Brief Fact Summary.
Defendant was arrested for jostling in New York. After requesting a jury trial and being denied this right pursuant to a statute in New York, Defendant was sentenced to one year in prison. Defendant appealed, arguing that the New York statute was in violation of the Sixth Amendment.
Synopsis of Rule of Law.
Under the Sixth Amendment of the United States Constitution, a defendant has the right to a trial by jury for all “serious” offenses requiring imprisonment for more than six months.
Baldwin (Defendant) was arrested for jostling in New York. Jostling is considered a misdemeanor in violation of New York Penal Law § 165.25. According to § 165.25, a person is guilty of jostling when “he intentionally and unnecessarily places his hand in the proximity of a person’s pocket or handbag” in a public place, or when he “crowds another person at a time when a third person’s hand is in the proximity of such person’s pocket or handbag” in a public place. Pursuant to § 40 of the New York City Criminal Court Act, Defendant’s trial was conduct without a jury in New York City Criminal Court because all trials were conducted without a jury per § 40. Defendant moved for a jury trial and was denied this right. Defendant was then convicted of jostling and sentenced to prison for one year. Defendant appealed and argued that § 40 was unconstitutional for denying him the opportunity for a jury trial. Subsequently, the United States Supreme Court granted certiorari.
Under the Sixth Amendment of the United States Constitution, does a defendant have the right to a trial by jury for all “serious” offenses requiring imprisonment for more than six months?
Yes. Under the Sixth Amendment of the United States Constitution, a defendant accused of a serious offense must be afforded the right to a trial by jury. A petty offense, on the other hand, does not give defendant a right to a trial by jury. In this case, Defendant’s one-year sentence for jostling is sufficient to be considered a serious offense, which warrants him the right to a trial by jury. As such, the judgment of conviction is reversed.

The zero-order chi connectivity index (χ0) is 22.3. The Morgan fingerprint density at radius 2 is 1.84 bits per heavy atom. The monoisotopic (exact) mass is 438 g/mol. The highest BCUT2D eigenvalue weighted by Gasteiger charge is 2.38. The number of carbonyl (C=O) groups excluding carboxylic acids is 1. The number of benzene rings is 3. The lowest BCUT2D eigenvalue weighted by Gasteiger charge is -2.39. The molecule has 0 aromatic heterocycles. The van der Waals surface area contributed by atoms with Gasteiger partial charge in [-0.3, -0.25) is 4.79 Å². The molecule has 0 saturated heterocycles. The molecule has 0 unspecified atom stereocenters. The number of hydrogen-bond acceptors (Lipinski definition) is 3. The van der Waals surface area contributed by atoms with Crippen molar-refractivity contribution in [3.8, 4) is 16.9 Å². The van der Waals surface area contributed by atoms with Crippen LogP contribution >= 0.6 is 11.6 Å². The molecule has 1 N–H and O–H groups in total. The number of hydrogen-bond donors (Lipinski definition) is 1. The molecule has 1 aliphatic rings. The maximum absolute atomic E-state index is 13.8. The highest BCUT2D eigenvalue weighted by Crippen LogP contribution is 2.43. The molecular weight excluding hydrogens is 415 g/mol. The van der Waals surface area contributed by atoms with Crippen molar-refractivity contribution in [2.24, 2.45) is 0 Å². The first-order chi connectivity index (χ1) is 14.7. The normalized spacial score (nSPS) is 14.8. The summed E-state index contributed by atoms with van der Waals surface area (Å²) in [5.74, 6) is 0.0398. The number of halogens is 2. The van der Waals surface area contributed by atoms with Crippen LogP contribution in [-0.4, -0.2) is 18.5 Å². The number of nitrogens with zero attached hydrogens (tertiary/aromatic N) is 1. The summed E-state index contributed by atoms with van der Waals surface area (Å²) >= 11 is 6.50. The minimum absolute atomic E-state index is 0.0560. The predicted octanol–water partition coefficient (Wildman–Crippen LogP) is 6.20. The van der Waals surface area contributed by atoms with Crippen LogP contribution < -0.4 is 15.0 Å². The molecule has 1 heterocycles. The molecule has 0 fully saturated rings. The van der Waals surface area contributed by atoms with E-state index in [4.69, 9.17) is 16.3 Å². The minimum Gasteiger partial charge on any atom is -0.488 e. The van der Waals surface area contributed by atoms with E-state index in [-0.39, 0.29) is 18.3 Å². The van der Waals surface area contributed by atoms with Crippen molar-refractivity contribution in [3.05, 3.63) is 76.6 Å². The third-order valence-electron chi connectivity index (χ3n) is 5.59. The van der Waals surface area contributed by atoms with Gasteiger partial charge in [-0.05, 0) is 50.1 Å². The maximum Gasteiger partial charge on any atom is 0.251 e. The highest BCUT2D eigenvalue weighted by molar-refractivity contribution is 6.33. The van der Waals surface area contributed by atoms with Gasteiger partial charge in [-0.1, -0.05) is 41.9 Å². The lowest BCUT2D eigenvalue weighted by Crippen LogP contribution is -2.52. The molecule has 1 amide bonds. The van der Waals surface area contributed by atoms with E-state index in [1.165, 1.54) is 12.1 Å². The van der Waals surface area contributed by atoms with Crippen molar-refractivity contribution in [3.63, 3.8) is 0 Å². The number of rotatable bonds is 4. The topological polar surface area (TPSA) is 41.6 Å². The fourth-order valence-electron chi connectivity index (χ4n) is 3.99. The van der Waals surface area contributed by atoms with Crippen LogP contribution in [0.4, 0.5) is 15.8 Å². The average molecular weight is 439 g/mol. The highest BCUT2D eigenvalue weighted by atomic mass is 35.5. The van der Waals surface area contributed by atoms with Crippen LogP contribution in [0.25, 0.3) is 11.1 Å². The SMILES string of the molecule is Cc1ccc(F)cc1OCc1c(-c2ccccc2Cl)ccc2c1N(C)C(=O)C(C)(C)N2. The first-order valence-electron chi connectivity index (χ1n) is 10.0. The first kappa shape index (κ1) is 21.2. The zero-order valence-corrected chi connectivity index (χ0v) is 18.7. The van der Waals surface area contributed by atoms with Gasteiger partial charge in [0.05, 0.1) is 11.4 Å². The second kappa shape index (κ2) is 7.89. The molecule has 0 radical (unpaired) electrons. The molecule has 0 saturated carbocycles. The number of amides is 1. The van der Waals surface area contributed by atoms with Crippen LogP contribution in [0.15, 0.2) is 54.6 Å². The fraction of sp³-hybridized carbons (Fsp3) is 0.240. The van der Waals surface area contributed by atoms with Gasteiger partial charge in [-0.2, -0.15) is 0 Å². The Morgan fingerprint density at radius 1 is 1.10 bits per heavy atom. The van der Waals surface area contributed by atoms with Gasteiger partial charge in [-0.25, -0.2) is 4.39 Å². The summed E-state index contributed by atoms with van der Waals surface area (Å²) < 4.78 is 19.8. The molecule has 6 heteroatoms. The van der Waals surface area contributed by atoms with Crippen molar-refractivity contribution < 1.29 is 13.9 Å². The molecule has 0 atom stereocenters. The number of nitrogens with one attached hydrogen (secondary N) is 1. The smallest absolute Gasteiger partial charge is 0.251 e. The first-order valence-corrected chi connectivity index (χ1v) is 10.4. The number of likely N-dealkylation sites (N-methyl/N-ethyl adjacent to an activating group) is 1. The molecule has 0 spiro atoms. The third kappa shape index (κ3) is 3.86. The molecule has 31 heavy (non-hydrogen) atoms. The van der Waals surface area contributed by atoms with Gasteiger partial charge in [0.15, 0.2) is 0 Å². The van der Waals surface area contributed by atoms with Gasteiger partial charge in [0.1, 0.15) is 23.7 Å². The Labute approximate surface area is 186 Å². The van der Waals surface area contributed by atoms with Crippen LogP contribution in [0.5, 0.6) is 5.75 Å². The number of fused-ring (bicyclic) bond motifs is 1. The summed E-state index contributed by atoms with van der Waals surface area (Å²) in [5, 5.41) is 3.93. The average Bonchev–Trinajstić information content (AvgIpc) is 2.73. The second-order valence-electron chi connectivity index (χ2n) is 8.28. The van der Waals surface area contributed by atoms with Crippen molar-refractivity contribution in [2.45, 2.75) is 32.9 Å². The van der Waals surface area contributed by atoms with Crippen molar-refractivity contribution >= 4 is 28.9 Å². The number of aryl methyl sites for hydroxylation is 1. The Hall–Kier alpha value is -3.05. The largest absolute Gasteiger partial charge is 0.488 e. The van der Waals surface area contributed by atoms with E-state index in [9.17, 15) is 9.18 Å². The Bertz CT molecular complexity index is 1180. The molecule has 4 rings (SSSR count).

Where the accused cannot possibly face more than six months imprisonment, we have held that these disadvantages, onerous though they may be, may be outweighed by the benefits that result from speedy and inexpensive nonjury adjudications.View Full Point of Law
To determine whether an offense is considered petty or serious, courts must look to objective criteria reflecting how society views the seriousness of an offense. The length of imprisonment is the best determinant of how society views the seriousness of an offense. A six-month imprisonment sentence is sufficient to classify the offense as petty, while a two-year imprisonment sentence is sufficient to classify the offense as serious. When the length of imprisonment for a defendant cannot possibly exceed six months, any disadvantages on the defendant will possibly be outweighed by the benefits to society in conducting speedy and inexpensive nonjury trials. However, when the length of imprisonment can possibly exceed six months of imprisonment, then there is less justification for depriving the defendant of a jury trial.